• Choose homemade fries over shop-bought fries or takeaway fries
  • Choose bagel slims (120 calories) over regular bagels (230 calories)
  • Swap plain tortillas (173 calories) for mini plain tortillas (88 calories)
  • Swap bread slices (89 calories per slice) for slim bread slices (60 calories per slice)

Low calorie food swaps - Zoodles spiralized zucchini and spiralized carrots


Considered nature’s treat, fruit is not only a healthy food packed with fibre and antioxidants, it is also much lower in calories than most treats on the market. In addition to this, it’s also much more filling and is higher on the satiety index. In terms of volume, if you compare the amount of bites you get for the same calories, at most you’ll probably get 3 or 4 bites from a biscuit, whereas with an apple, it could be upwards of 20 – 30 bites, depending on the size of your bite and the size of the apple. Since you spend longer eating it, you feel as if you have actually eaten something. Let’s be honest, how many of us honestly only eat 1 biscuit at a sitting?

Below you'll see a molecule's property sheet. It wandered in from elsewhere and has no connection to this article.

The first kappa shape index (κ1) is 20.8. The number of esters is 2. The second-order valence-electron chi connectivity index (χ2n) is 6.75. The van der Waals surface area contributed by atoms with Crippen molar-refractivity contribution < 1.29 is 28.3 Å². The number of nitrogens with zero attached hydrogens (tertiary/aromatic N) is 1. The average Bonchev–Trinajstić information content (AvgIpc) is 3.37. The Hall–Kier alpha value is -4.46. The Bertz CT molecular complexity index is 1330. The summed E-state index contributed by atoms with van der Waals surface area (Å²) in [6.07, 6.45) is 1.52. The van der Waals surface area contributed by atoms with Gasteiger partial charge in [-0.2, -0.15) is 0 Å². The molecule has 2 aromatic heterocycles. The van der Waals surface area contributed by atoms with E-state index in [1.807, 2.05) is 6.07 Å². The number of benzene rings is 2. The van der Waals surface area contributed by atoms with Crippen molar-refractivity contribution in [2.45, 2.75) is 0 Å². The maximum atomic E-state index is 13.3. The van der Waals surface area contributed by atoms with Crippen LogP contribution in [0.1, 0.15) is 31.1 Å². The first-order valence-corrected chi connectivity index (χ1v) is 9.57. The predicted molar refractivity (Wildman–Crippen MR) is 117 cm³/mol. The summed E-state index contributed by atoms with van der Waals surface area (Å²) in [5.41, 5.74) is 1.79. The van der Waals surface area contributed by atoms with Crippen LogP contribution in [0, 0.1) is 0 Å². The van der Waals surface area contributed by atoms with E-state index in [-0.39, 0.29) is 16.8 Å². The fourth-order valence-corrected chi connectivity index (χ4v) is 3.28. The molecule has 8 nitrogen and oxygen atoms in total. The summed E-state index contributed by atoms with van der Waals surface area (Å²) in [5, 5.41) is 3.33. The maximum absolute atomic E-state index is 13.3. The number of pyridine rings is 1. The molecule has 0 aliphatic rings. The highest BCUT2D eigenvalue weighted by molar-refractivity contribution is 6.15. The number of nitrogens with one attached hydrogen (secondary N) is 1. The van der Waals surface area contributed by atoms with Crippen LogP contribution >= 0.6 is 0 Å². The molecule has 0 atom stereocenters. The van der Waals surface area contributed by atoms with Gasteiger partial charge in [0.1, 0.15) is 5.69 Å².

If it’s sweetness you’re after, swap chocolate bars, biscuits, gummy sweets and any other sweet treats you tend to devour with fruit instead.

    Some of the fruits highest in calories include:

    • Bananas
    • Dried fruits – raisins, currants, sultanas, dried figs, dried apricots
    • Grapes
    • Avocados
    • Mangos

    Below are a list of some of the lowest calories fruits available that you can swap the above fruits or your favourites treats for. Berries are one of the lowest calorie option of them all:

    • Berries